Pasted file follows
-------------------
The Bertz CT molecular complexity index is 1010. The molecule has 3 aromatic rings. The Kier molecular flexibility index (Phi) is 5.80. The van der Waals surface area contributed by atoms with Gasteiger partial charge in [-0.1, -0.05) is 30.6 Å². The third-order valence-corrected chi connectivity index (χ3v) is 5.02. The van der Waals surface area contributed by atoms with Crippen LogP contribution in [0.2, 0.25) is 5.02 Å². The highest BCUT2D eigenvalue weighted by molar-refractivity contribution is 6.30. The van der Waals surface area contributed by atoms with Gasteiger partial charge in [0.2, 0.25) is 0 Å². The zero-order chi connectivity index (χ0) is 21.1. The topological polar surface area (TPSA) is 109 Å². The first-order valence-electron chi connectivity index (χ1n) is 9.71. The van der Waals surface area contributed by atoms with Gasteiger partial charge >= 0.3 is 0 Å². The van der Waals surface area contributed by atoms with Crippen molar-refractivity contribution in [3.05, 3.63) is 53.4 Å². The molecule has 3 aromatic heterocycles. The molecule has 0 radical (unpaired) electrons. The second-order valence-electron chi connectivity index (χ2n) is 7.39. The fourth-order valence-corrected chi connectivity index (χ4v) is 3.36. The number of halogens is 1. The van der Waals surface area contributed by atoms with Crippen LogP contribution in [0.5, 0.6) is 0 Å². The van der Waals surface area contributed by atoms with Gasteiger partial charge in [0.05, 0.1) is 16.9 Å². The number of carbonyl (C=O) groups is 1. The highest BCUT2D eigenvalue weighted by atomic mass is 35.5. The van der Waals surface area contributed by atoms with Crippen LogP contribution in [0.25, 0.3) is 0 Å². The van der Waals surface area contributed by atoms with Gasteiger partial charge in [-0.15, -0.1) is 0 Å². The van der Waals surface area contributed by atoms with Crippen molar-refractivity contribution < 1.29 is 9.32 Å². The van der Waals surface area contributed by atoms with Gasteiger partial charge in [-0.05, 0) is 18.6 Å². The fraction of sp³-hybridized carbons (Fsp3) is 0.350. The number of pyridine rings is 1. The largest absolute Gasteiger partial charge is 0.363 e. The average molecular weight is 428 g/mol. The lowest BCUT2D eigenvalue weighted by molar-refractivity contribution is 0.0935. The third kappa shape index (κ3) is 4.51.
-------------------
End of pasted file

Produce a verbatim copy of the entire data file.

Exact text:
The Bertz CT molecular complexity index is 1010. The molecule has 3 aromatic rings. The Kier molecular flexibility index (Phi) is 5.80. The van der Waals surface area contributed by atoms with Gasteiger partial charge in [-0.1, -0.05) is 30.6 Å². The third-order valence-corrected chi connectivity index (χ3v) is 5.02. The van der Waals surface area contributed by atoms with Crippen LogP contribution in [0.2, 0.25) is 5.02 Å². The highest BCUT2D eigenvalue weighted by molar-refractivity contribution is 6.30. The van der Waals surface area contributed by atoms with Gasteiger partial charge in [0.2, 0.25) is 0 Å². The zero-order chi connectivity index (χ0) is 21.1. The topological polar surface area (TPSA) is 109 Å². The first-order valence-electron chi connectivity index (χ1n) is 9.71. The van der Waals surface area contributed by atoms with Gasteiger partial charge >= 0.3 is 0 Å². The van der Waals surface area contributed by atoms with Crippen molar-refractivity contribution in [3.05, 3.63) is 53.4 Å². The molecule has 3 aromatic heterocycles. The molecule has 0 radical (unpaired) electrons. The second-order valence-electron chi connectivity index (χ2n) is 7.39. The fourth-order valence-corrected chi connectivity index (χ4v) is 3.36. The number of halogens is 1. The van der Waals surface area contributed by atoms with Crippen LogP contribution in [0.5, 0.6) is 0 Å². The van der Waals surface area contributed by atoms with Gasteiger partial charge in [0.05, 0.1) is 16.9 Å². The number of carbonyl (C=O) groups is 1. The highest BCUT2D eigenvalue weighted by atomic mass is 35.5. The van der Waals surface area contributed by atoms with Crippen LogP contribution in [0.25, 0.3) is 0 Å². The van der Waals surface area contributed by atoms with Gasteiger partial charge in [-0.15, -0.1) is 0 Å². The van der Waals surface area contributed by atoms with Crippen molar-refractivity contribution < 1.29 is 9.32 Å². The van der Waals surface area contributed by atoms with Gasteiger partial charge in [-0.05, 0) is 18.6 Å². The fraction of sp³-hybridized carbons (Fsp3) is 0.350. The number of pyridine rings is 1. The largest absolute Gasteiger partial charge is 0.363 e. The average molecular weight is 428 g/mol. The lowest BCUT2D eigenvalue weighted by molar-refractivity contribution is 0.0935. The third kappa shape index (κ3) is 4.51.